Diese Datenbank enthält über 40.000 Dokumente zu Themen aus den Bereichen Formalerschließung – Inhaltserschließung – Information Retrieval.
© 2015 W. Gödert, TH Köln, Institut für Informationswissenschaft / Powered by litecat, BIS Oldenburg (Stand: 16. Dezember 2019)
1Burke, M.E.: Knowledge sharing in emerging economies.
In: Library review. 60(2011) no.1, S.5-14.
Abstract: Purpose - One of the new factors in Eastern European countries (and there is an acknowledgement that this aspect is displayed in other countries too) is this concept of freely sharing information, i.e. the concept of what is known in knowledge management (KM) literature of "Knowledge Sharing". Sharing only takes place where there is trust and where there is a shared feeling of ownership of goals. The reasons behind the tendency to share are based on the kind of interpersonal relations between co-workers inherent within the organization and the effects of social relationships within organizational teams. Strengthening the social relationships between individuals in the team is crucial in motivating team members to share knowledge. The purpose of this paper is to add to the understanding of how KM impacts on an small- to medium-sized enterprise (SME) and create a framework of best practice of KM in SMEs. Design/methodology/approach - New research is currently investigating the concept of "sharing social relationships" and one of the aims of the project is to investigate the barriers to sharing information in a particular type of business - that of the (SME) in order to form a comparative study. The results of the study will be used to from a model of "information sharing best practice" for SME which are setting up or using KM systems. The paper will examine the barriers to sharing in two newly emerging economies (Poland and Hungary) and one relatively established economy (the UK). At the time of writing, the work with Poland and Hungary has been completed and this paper gives the initial results from the Hungarian study. Findings - The findings are complex and varied but in the case of the Hungarian results there is a clear energy, enthusiasm and commitment to knowledge sharing in order to ensure the success of the business. Research limitations/implications - Emerging economies are by their nature changing economies and so this work forms a snapshot of life at a particular moment in time. Practical implications - The paper shows that there is a need for an increase in training, and that government support is helpful and enabling. Originality/value - Knowledge sharing is important and the study described in the paper will allow cross comparisons between different countries. It is intended that a model of best practice will be one of the outcomes of the project.
Anmerkung: Einführung zu einem Themenheft "Knowledge sharing in emerging economies"
2Burke, M.: ¬The semantic web and the digital library.
In: Aslib proceedings. 61(2009) no.3, S.316-322.
Abstract: Purpose - The purpose of this paper is to discuss alternative definitions of and approaches to the semantic web. It aims to clarify the relationship between the semantic web, Web 2.0 and Library 2.0. Design/methodology/approach - The paper is based on a literature review and evaluation of systems with semantic web features. It identifies and describes semantic web projects of relevance to libraries and evaluates the usefulness of JeromeDL and other social semantic digital library systems. It discusses actual and potential applications for libraries and makes recommendations for actions needed by researchers and practitioners. Findings - The paper concludes that the library community has a lot to offer to, and benefit from, the semantic web, but there is limited interest in the library community. It recommends that there be greater collaboration between semantic web researchers and project developers, library management systems providers and the library community. Librarians should get involved in the development of semantic web standards, for example, metadata and taxonomies. Originality/value - The paper clarifies the distinction between semantic web and Web 2.0 in a digital library environment. It evaluates and predicts future developments for operational systems.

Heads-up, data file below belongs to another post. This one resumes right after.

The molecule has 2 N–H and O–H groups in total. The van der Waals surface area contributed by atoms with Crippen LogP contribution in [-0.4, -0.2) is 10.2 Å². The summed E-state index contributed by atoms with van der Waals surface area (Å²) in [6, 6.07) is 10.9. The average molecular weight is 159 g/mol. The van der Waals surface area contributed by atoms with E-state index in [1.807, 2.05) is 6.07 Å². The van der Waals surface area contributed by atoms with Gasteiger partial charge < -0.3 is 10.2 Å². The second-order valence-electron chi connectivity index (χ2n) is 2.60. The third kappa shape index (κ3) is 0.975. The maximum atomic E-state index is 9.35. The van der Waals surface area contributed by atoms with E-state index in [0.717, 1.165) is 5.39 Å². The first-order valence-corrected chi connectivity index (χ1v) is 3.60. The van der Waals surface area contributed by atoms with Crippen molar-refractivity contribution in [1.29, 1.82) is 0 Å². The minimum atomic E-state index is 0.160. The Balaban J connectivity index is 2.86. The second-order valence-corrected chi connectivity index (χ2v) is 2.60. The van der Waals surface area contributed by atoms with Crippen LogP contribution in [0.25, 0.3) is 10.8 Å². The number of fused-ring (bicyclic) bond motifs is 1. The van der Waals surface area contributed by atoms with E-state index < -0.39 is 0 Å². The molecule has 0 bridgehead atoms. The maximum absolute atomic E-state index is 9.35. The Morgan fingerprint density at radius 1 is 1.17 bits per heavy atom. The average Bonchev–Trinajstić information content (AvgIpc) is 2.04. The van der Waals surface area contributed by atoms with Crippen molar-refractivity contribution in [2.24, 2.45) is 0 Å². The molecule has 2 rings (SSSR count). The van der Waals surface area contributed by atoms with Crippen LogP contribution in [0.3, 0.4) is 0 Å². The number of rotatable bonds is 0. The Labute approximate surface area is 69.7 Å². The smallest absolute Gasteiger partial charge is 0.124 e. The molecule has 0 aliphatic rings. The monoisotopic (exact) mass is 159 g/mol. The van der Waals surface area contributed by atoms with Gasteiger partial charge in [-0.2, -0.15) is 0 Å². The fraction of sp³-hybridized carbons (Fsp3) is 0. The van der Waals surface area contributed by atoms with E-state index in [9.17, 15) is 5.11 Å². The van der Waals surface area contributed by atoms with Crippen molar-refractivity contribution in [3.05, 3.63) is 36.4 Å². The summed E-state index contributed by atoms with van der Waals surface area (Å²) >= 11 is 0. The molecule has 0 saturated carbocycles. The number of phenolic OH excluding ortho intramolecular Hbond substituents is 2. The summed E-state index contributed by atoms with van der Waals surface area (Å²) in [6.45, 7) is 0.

Anmerkung: Beitrag in einem Special Issue: Irish Library and Information Schools: University College Dublin
Themenfeld: Internet ; Semantic Web
Objekt: Web 2.0
3Basden, A. ; Burke, M.E.: Towards a philosophical understanding of documentation : a Dooyeweerdian framework.
In: Journal of documentation. 60(2004) no.4, S.352-370.
Abstract: Documents as we encounter them in everyday life are complex and diverse things, whether on paper, computer disk or on the World Wide Web. They play many roles vis-à-vis human beings, and the humans engaged with them have diverse responsibilities that are not always easy to fulfil. Added to this is the issue of how a document or literary work can change and yet retain its identity, as found in maintenance, drafting and versioning of documents. This paper explores how the meaning-oriented philosophy of Herman Dooyeweerd may be used to understand the complex nature of documents, to throw light on the roles, responsibilities and culture surrounding them, and to tackle issues of identity and change.
Anmerkung: Vgl. auch unter: http://www.emeraldinsight.com/10.1108/00220410410548135.
4Burke, M.A.: Personal Construct Theory as a research tool in Library and Information Science : case study: development of a user-driven classification of photographs.
In: Subject retrieval in a networked environment: Proceedings of the IFLA Satellite Meeting held in Dublin, OH, 14-16 August 2001 and sponsored by the IFLA Classification and Indexing Section, the IFLA Information Technology Section and OCLC. Ed.: I.C. McIlwaine. München : Saur, 2003. S.107-113.